Thenew Act on Adoption and Safe Families (ASFA) was developed as ameasure meant to correct the challenges experienced in the fostercare system. These problems were seen to deter the adoption ofchildren with disabilities. The President Bill Clinton signed the actinto law in 1997 after the United States Congress had approved it(Mallon& Hess, 2014).Its formulation was also attributable to the failure by the earlierlaw, the 1980 Adoption Assistance and Child Welfare Act, to solveexistent problems at the time (Mallon& Hess, 2014).The law’s interpretation required the biological families to bekept as intact as possible. However, the greatest change brought byASFA was the amendment of the Title IV-E contained in the SocialSecurity Act concerning the funding (Mallon& Hess, 2014).This new regulation changed the thinking of the child welfare. Theemphasis shifted from uniting the kids with the biological parentswithout consideration of the prior abusiveness to an approach thatmust be concerned with the children’s safety and health. This paperdescribes the ASFA provisions that defend the rights of the Childrenwith special needs in the foster care systems.
Aleading sponsor of the new Act, Republic Senator John Chafee, arguedthat a system that always tries to keep biological families togetherwas no longer reliable (Mallon& Hess, 2014).According to him, some families simply should not and cannot be heldjointly (Mallon& Hess, 2014).In an article, the First Lady of the US Hilary Clinton voiced herinterests concerning the orphaned children. Later on, she met withthe U.S. Department of Human Services and Health personnel as well asprivate foundation executives over recommendations and questions. Shealso held public events to popularize the need for amendments (Mallon& Hess, 2014).Eventually, the bill gained maximum attention and the demand for thetermination of birth parents’ rights to children became apparent.The necessity for the funding of various programs was alsoacknowledged to keep away the children out from foster care.
Someof the changes associated with the placement include the allowance ofwelfare payments for the children who are in the foster careprograms. Initially, these payments were made while the kids werestill in their homes. This law has also eliminated the delay afterthe court ruling on adoption. The kids must be put and retained inthe foster care immediately after the parent’s rights have beenrevoked. In cases where the kid suffers mental or other physicaldeformities, the state ensures the treatment process is funded alongwith the costs for the child’s care. Therefore, the ASFA offers tofund for all programs aiming at improving the safety of the childrenwho can’t find such care in their homes. Programs intended topromote adoption of the kids and other permanence homes also receivefunding from the state as this law dictates. The law encourages thefinancing of construction activities and maintenance of the childrenhomes by the federal government. Some of the funds are also allocatedto the programs meant to support families and keep them together.However, the efforts to keep the families unified should incorporatean evaluation of the child’s well-being in these homes (Mallon& Hess, 2014).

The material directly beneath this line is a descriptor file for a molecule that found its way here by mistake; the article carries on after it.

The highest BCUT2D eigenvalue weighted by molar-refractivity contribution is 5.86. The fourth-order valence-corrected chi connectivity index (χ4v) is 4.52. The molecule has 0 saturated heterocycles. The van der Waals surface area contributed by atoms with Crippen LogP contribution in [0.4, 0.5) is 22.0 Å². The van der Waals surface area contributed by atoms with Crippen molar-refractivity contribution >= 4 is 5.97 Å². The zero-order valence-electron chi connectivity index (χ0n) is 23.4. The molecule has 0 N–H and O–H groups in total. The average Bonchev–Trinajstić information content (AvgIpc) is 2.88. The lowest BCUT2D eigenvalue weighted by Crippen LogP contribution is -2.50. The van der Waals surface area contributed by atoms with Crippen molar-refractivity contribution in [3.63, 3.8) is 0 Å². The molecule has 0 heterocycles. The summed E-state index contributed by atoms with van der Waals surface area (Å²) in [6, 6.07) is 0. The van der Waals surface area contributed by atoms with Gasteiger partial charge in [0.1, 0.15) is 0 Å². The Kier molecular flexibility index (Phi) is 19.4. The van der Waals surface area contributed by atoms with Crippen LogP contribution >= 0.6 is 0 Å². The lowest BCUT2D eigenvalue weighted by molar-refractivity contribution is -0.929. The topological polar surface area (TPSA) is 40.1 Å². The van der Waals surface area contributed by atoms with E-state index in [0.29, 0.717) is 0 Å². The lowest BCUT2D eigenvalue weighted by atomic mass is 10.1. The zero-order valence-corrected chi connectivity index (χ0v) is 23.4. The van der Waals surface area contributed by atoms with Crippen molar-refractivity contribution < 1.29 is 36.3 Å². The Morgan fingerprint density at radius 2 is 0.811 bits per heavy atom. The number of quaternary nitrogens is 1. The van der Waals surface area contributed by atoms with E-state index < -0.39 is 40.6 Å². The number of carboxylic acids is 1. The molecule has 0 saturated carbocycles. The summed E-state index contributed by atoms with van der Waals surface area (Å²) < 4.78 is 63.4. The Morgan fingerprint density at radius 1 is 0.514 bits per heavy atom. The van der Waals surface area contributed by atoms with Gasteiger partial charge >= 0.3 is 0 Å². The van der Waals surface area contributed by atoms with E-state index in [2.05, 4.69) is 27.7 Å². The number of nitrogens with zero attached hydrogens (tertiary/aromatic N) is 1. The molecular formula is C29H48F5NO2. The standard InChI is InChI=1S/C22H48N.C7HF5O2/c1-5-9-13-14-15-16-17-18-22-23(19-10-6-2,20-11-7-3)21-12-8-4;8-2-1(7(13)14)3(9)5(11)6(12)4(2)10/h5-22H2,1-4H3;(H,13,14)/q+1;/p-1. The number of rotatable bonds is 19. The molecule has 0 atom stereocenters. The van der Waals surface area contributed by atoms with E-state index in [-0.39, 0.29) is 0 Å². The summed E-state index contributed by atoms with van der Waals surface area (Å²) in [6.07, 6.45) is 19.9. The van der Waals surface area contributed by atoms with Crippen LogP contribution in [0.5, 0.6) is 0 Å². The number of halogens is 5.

Someof the ASFA provisions affecting children with disabilities includechild safety, child well-being, and permanency as dedicated in theASFA, P.L. 105-89 (Mallon& Hess, 2014).Under this provision, health insurance coverage is guaranteed for thekids with special needs. Additionally, the Title IV-E of the ASFAadvocates for persistent efforts to ensure the disabled childrenacquires adoption placement (Mallon& Hess, 2014).This provision identifies this group of kids as being eligible foradoption assistance. Finally, the ASFA P.L. 106-169 provides theadolescents who are out of the home care with funds to support themin their youth training and transitional living programs (Mallon& Hess, 2014).The kids with special needs are also not an exception to thisprovision.
Inconclusion, the ASFA has proved competence in reducing problems thatthe children with disabilities faced in the foster and adoptionprograms. Some of the provisions that promote care for kids withspecial needs include the ASFA P.L. 106-169, IV-E, and the ASFA P.L.105-89. These requirements promote the kids eligibility for adoptionand ensure they are part of the safety, permanence, and healthinsurance coverage programs funded by the federal government.
Mallon,G. P., & Hess, P. M. (2014). ChildWelfare for the Twenty-first Century: A Handbook of Practices,Policies, & Programs.Columbia University Press.